IRS workers turn to elite D.C. lawyers for defense
By: Lauren French
September 17, 2013 12:03 AM EDT
They’ve defended the likes of WikiLeaks founder Julian Assange and former International Monetary Fund chief Dominique Strauss-Kahn.
Next up for the heavy hitters of Washington’s legal community: embattled Internal Revenue Service workers.
Even as the tea party-targeting scandal dies down, the staffers at the center of the mess are turning to some of the city’s top lawyers to defend themselves against ongoing investigations and congressional inquiries.
Lois Lerner, who became the public face of the scandal as the former head of the IRS tax-exempt unit, turned to William Taylor. He’s a founding partner of Zuckerman Spaeder LLP, where he has represented, among others, Strauss-Kahn and Kenneth Langone, who successfully fought prosecution in a high-profile executive compensation case.
Holly Paz, a former senior-level IRS director, hired Roel Campos, a partner at Locke Lord LLP. He served on President Barack Obama’s Presidential Intelligence Advisory Board and spent two terms as a commissioner of the SEC.
And Joseph Grant, a senior IRS official who retired in the early days of the scandal, hired Barry Pollack, who previously represented Assange and Kevin Howard, Enron’s former broadband finance chief.
The moves are an indication of how seriously the IRS workers are taking the battles that lie ahead even as the intensity of the scandal fades.
“Anybody who has held high-level positions in the government and knows Washington understands that you want to take congressional inquiries seriously and you want to make sure that you have somebody who is experienced to guide you,” Pollack said.
It’s clear that Republicans aren’t about to ease the pressure on IRS employees. Just last week, House Ways and Means Committee Chairman Dave Camp released a series of emails from Lerner where she called the tea party applications “dangerous.”
Republicans said the emails were proof that political motives were behind the targeting, something that the IRS has denied and an independent inspector general has said hasn’t been proved.
Lerner also remains under subpoena from the House Oversight and Government Reform Committee. Rep. Darrell Issa (R-Calif.), the panel’s chairman, called her to testify in May but she asserted her Fifth Amendment right to avoid self-incrimination after giving a statement contending that she is innocent of any wrongdoing.
Republicans on the committee voted that her statement voided her Fifth Amendment rights and said she will be called back to testify. Issa has not set a date for that hearing yet.
Issa and Rep. Jim Jordan (R-Ohio) sent a letter to Paz in August pointing out four inconsistencies between her May testimony and later interviews and evidence uncovered by the committee.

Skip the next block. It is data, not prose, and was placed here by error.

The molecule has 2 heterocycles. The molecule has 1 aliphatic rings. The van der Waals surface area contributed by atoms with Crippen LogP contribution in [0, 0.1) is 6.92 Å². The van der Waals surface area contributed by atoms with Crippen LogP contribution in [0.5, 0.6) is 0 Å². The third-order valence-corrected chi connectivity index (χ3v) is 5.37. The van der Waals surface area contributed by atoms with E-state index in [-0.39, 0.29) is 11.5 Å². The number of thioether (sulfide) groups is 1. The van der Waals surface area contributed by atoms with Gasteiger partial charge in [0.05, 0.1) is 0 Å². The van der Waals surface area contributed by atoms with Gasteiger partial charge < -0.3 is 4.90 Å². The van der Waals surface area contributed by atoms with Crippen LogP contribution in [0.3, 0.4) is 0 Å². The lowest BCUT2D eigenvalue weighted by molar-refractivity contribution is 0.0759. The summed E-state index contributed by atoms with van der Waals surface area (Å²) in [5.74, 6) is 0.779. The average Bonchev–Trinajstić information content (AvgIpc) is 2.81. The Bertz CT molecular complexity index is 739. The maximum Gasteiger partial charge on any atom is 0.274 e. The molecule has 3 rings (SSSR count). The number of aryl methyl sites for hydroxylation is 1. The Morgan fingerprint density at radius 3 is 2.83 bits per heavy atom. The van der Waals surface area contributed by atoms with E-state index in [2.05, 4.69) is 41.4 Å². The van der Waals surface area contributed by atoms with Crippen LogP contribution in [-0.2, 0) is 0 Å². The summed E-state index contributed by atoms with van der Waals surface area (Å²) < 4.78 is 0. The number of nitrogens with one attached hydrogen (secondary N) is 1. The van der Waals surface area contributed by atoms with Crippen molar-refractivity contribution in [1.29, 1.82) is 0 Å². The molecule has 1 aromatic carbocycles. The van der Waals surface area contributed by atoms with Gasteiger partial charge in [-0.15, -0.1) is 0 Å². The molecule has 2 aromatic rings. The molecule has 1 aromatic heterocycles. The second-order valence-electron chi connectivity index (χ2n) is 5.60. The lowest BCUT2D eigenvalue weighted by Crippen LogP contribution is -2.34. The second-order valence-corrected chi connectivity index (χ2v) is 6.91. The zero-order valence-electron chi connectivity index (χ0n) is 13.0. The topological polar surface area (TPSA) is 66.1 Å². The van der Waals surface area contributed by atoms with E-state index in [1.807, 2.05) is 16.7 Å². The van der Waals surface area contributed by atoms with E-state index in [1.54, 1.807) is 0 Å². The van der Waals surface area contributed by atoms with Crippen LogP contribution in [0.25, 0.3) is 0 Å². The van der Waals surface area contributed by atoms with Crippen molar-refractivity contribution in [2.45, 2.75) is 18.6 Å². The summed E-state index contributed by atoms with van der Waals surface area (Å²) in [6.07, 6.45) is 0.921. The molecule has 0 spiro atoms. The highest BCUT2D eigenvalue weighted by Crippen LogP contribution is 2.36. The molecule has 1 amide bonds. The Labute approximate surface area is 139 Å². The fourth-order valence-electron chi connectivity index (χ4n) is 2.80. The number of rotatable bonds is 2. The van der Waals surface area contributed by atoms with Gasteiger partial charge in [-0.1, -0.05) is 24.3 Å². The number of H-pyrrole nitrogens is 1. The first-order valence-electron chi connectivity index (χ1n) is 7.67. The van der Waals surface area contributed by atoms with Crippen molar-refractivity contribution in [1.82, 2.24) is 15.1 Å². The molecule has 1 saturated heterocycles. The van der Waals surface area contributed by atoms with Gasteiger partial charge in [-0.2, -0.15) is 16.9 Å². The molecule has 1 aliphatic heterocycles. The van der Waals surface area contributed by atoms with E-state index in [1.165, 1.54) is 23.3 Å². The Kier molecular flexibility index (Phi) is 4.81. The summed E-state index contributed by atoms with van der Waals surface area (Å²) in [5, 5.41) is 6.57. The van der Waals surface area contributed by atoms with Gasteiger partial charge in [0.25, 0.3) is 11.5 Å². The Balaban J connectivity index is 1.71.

Meanwhile, Rep. Charles Boustany (R-La.), chairman of the House Ways and Means subcommittee that oversees the IRS, also has a standing request for email from Grant.
The IRS employees may also have to contend with a Department of Justice investigation into the targeting.
And if any of the IRS employees are convicted of lying to Congress, there is a risk of heavy fines or up to five years in prison — though it is unlikely any of the IRS employees will see those charges.
The IRS placed Lerner and Paz on administrative leave in the wake of the scandal.
The IRS general counsel’s office defends the agency during criminal or congressional investigations. Once on administrative leave, Paz and Lerner needed private lawyers. Since Grant retired from the agency in May, he also required outside counsel.
Lawyers with experience similar to Campos, Taylor and Pollack keep their fees private but experts said they likely charge around $1,000 an hour, raising questions about how civil servants might be able to afford such high-powered representation.
It’s likely that the lawyers are working at a lower rate for their IRS clients, said Robert Luskin, a partner at Patton Boggs who isn’t directly familiar with any of the IRS cases.
“It would not surprise me if folks are doing this on a significantly reduced fee basis,” Luskin said. “There are these situations … where folks just get caught up in these political scandals and the collateral damage falls to people who are tier 13, 14, 15.”
For now, no criminal charges have been filed and the damage to the workers seems mostly limited to their reputations.
“Administratively, within the agency, they are not considered to have been damaged. … However, there are serious consequences … in that status because it appears that [Paz] is being punished and it hurts her reputation,” Campos told POLITICO.
The real risk is if the IRS moves forward and fires Lerner or Paz as government employees. They would lose their pensions if they are fired for cause.
Lerner has worked in civil service for more than three decades and could retire with her pension now. Paz, who worked at a private law firm before joining the IRS and is hoping to be reinstated, is years away from retirement.
Neither Paz nor Lerner is appealing their administrative leave and will wait until the IRS finishes the investigation into the tea party targeting before taking action on their employment status.
Campos said that leaves Paz in “limbo.”
A source close to the Lerner case told POLITICO that she wants to “move on with her life.”